Full nakedness! All my joys are due to thee, as souls unbodied, bodies unclothed must be, to taste whole joys.
To be no part of any body, is to be nothing.
But I do nothing upon myself, and yet I am my own executioner.
When I died last, and, Dear, I die as often as from thee I go though it be but an hour ago and lovers hours be full eternity.
God employs several translators; some pieces are translated by age, some by sickness, some by war, some by justice.
Love, all alike, no season knows, nor clime, nor hours, days, months, which are the rags of time.
And new Philosophy calls all in doubt, the element of fire is quite put out; the Sun is lost, and the earth, and no mans wit can well direct him where to look for it.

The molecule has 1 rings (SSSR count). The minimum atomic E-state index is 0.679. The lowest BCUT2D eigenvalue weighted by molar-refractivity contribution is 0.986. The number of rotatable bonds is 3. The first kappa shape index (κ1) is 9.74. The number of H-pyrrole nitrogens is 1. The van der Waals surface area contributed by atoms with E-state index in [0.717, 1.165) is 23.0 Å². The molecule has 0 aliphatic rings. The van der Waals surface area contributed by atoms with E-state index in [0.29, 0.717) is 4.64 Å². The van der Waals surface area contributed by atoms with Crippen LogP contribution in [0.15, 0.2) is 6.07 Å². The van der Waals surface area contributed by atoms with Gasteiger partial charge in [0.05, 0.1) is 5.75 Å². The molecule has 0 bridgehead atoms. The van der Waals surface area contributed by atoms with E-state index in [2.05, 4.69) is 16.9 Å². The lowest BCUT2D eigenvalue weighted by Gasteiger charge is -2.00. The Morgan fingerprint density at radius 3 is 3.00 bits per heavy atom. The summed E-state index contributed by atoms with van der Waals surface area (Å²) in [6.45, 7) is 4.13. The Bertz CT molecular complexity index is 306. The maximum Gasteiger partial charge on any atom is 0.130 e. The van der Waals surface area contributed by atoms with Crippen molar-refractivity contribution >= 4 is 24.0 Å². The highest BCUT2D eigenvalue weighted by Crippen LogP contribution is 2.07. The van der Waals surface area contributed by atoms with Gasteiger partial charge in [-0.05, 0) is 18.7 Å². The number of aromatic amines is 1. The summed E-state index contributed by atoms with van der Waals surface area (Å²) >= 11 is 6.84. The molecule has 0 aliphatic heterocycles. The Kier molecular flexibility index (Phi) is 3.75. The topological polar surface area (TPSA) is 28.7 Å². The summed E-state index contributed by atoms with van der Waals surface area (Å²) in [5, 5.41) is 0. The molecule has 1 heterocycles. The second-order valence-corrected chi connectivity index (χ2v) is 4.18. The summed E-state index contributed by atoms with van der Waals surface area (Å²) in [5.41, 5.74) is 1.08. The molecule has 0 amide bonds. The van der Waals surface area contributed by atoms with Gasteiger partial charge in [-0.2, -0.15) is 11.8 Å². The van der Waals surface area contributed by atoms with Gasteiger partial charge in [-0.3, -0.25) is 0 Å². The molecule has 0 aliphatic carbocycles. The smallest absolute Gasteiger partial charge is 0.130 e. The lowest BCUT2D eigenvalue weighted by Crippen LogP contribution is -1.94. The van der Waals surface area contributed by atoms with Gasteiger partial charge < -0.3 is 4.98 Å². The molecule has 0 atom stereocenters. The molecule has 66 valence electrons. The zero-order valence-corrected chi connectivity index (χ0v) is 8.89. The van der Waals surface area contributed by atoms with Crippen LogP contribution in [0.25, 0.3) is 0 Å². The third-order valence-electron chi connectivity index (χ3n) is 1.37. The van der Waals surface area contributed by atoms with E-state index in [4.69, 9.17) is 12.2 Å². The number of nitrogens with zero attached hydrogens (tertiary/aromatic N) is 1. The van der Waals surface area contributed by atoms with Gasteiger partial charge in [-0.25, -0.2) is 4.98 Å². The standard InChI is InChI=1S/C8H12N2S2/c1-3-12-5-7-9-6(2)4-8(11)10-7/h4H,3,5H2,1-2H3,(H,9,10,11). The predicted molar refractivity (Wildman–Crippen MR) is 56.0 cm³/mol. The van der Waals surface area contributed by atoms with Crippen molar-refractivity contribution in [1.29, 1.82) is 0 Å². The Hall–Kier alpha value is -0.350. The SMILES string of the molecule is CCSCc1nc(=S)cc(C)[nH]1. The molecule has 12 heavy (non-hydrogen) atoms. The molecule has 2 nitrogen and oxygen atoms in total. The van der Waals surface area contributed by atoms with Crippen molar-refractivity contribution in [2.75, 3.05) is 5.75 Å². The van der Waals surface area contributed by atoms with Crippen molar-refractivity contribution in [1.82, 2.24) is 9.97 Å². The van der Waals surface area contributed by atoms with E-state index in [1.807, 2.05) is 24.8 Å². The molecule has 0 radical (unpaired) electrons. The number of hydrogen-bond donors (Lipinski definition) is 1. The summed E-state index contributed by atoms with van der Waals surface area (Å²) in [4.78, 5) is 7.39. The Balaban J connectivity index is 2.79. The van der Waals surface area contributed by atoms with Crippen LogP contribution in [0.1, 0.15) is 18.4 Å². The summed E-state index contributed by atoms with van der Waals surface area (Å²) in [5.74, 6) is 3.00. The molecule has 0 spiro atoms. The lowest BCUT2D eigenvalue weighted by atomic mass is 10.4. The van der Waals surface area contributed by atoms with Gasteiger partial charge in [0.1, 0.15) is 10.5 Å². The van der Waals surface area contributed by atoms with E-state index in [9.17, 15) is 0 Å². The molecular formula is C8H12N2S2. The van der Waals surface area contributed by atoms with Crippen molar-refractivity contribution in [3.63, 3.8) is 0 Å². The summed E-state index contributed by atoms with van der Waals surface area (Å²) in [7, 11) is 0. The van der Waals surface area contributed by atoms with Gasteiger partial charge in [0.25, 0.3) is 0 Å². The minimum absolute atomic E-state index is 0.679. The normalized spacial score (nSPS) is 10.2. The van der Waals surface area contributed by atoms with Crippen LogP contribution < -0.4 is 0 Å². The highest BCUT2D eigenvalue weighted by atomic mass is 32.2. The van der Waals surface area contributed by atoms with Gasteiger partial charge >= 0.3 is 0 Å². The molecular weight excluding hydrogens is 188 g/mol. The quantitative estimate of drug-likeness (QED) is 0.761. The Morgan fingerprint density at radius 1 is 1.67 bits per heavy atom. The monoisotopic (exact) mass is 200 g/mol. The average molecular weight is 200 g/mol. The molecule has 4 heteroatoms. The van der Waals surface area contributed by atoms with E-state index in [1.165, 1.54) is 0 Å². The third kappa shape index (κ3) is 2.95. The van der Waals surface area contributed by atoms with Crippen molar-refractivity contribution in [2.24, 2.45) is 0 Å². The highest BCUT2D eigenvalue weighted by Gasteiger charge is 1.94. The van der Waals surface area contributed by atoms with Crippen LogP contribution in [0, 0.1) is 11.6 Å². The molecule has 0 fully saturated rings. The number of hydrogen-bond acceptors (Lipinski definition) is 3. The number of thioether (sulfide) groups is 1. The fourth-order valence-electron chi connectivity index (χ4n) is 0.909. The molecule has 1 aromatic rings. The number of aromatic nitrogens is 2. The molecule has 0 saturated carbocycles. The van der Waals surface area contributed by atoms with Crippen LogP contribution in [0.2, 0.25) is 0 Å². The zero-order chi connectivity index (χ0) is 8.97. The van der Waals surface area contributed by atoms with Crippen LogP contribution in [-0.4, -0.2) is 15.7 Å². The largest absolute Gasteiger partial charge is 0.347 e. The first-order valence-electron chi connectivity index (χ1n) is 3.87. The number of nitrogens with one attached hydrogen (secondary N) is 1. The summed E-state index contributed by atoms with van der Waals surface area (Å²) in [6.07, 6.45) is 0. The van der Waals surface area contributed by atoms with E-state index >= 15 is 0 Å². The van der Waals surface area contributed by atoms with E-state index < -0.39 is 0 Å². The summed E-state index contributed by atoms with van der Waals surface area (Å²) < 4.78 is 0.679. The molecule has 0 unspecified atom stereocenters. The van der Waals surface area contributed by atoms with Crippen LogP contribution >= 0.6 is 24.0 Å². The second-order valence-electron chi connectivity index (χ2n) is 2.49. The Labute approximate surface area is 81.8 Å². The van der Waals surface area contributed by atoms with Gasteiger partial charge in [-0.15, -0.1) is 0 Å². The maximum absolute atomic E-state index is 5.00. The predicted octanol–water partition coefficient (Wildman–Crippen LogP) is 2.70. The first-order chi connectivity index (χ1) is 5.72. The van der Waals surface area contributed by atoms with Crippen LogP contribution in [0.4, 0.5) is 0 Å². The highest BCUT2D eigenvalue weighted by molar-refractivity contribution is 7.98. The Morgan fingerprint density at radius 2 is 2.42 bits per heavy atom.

Pleasure is none, if not diversified.
I throw myself down in my chamber, and I call in, and invite God, and his Angels thither, and when they are there, I neglect God and his Angels, for the noise of a fly, for the rattling of a coach, for the whining of a door.
We are all conceived in close prison; in our mothers wombs, we are close prisoners all; when we are born, we are born but to the liberty of the house; prisoners still, though within larger walls; and then all our life is but a going out to the place of execution, to death.
Contemplative and bookish men must of necessity be more quarrelsome than others, because they contend not about matter of fact, nor can determine their controversies by any certain witnesses, nor judges. But as long as they go towards peace, that is Truth, it is no matter which way.
Let me arrest thy thoughts; wonder with me, why plowing, building, ruling and the rest, or most of those arts, whence our lives are blest, by cursed Cain's race invented be, and blest Seth vexed us with Astronomy.